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Best and Worst, German Engineering!


Twinsig

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Bill,

your first pic covered both best and worst.

;)

Twin,

The K 12 in red is an all time best looking motorcycle. no ifsandorbuts...

:thumbsup:

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roadscholar
Bill,

your first pic covered both best and worst.

;)

 

Correct, I just posted the second one because I got to race one of those at Road Atlanta : )

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The top picture

If that is a VW little station wagon, then you would be incorrect as they were bullet proof. Couldn't kill the dam things (at least in Germany)

 

Bottom picture

That's an east German Trabant, which had 2 stroke engines in them.

I would not count East Germany (DDR) as part of Germany and their technology was a good 50 years behind.

 

You could not compare them with West Germany where the VW/BMW/Mercedes Benz etc comes from since WW2.

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roadscholar

 

You could not compare them with West Germany where the VW/BMW/Mercedes Benz etc comes from since WW2.

 

Correct, that was the point. There must be a few but I couldn't think of any really bad ones off the top of my head and I'm pretty familiar with German cars since the war. Maybe a Borgward or NSU but they really weren't that bad. Now France, that's a different story : )

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Yeah! Bill is on it!

TM, Saban-ites love this bike!

Scolar, the Plymouth Reliant (engine) is on the top 10 worst for french! What a POS!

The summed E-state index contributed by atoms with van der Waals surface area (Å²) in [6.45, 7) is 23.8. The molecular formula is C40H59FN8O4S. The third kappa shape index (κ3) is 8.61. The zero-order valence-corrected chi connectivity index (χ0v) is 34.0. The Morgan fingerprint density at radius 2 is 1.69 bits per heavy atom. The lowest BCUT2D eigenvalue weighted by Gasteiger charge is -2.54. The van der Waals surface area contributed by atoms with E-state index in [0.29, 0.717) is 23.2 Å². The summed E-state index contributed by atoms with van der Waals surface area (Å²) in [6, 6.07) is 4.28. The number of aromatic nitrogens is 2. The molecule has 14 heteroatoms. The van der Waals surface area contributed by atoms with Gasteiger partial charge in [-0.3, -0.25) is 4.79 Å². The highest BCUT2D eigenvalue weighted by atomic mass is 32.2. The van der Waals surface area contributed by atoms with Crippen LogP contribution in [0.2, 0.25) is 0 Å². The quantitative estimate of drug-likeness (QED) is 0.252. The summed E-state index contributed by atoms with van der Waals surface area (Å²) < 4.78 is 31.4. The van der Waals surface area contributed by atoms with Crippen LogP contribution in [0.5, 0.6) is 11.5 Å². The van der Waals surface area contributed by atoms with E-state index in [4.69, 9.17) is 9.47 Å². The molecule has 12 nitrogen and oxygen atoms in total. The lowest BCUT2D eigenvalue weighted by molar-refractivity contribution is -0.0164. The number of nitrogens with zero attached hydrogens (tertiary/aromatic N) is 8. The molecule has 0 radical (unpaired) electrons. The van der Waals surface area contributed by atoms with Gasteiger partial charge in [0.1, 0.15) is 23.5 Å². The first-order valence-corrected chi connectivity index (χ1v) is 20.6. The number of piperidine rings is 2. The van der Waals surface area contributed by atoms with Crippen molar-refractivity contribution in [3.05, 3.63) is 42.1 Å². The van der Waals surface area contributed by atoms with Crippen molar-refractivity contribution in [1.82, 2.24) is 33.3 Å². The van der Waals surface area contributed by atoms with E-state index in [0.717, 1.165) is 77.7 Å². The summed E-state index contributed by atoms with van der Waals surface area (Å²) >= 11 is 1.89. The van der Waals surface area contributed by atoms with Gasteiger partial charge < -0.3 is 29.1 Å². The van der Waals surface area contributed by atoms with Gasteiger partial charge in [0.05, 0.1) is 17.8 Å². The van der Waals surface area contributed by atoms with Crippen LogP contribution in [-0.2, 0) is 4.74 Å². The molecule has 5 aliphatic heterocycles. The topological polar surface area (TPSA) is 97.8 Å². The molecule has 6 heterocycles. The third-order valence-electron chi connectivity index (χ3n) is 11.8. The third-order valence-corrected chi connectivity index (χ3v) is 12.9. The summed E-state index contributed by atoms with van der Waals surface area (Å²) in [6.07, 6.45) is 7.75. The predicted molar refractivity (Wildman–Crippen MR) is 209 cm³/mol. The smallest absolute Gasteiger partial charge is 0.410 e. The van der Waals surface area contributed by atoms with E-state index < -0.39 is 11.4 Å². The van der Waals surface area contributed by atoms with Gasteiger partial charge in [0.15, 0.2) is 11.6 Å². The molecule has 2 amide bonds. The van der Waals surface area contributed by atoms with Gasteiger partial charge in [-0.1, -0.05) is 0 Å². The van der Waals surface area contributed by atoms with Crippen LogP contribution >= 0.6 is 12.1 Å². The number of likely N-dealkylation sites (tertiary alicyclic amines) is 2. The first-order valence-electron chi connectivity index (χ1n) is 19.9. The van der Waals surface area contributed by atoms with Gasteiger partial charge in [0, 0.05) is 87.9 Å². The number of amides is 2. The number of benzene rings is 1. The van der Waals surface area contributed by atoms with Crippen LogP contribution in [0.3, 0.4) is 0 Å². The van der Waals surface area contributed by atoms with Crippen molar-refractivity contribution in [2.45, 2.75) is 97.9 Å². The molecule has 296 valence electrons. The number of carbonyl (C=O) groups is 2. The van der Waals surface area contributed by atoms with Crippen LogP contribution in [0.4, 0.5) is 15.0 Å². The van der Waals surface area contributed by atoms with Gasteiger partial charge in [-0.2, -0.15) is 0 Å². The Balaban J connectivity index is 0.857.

Just took a leisurely "cruise" to brothers house and returned the carbon back to the earth! No sense in letting it sit there on the pistons. .. :Cool:

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Bill,

your first pic covered both best and worst.

;)

 

Correct, I just posted the second one because I got to race one of those at Road Atlanta : )

 

Wow! That is really something! Good on you. :thumbsup:

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I started to get my back up a little when I saw the VW Squareback in the top picture, and figured it would be in the running for "wurst". :P

 

That was one of the first two cars I ever drove, and for many miles after that. As someone else said, you couldn't kill the damn things, and as a 16 year old I certainly gave it my best shot! :grin:

 

At least ours was black with a red interior, not that hideous color! :rofl:

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roadscholar
Bill,

your first pic covered both best and worst.

;)

 

Correct, I just posted the second one because I got to race one of those at Road Atlanta : )

 

Wow! That is really something! Good on you. :thumbsup:

 

Well it was a vintage race, still fun/scary. Those things weighed 1900 lbs and had 700+ hp and I knew Road Atlanta's back straight (not straight nor flat) was notorious for flying a few cars. Hurley Haywood and George Follmer flipped Porsche CanAm cars in the early 70's practicing/testing, then later a couple prototypes flipped during Petit Lemans'. After a lap or so getting familiar I pulled the pin coming out of 90* turn 7, cresting the hill at 8 it was probably around 140 in third (they had a 4-speed) the front felt like it was coming off the ground so I let off and regrouped. The rest were approached with a little more caution then when I got back to the pits I asked the owner wtf? He said yeah it gets a little light but no one's flown one yet. :eek::grin:

 

 

 

 

 

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Remember the "DIP"? I've seen a few go airborne there. I've enjoyed 911's, Corvettes and my 1LE Firehawk Camero at RA. Miss those days.

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roadscholar
Remember the "DIP"? I've seen a few go airborne there. I've enjoyed 911's, Corvettes and my 1LE Firehawk Camero at RA. Miss those days.

 

Sure do, frightening and exhilarating at once. After they took it out I remember Hurley saying, it's what separated the men from the boys. Cliche but pretty accurate. I miss it too, RA was easily the best road course in the East, had some great battles there.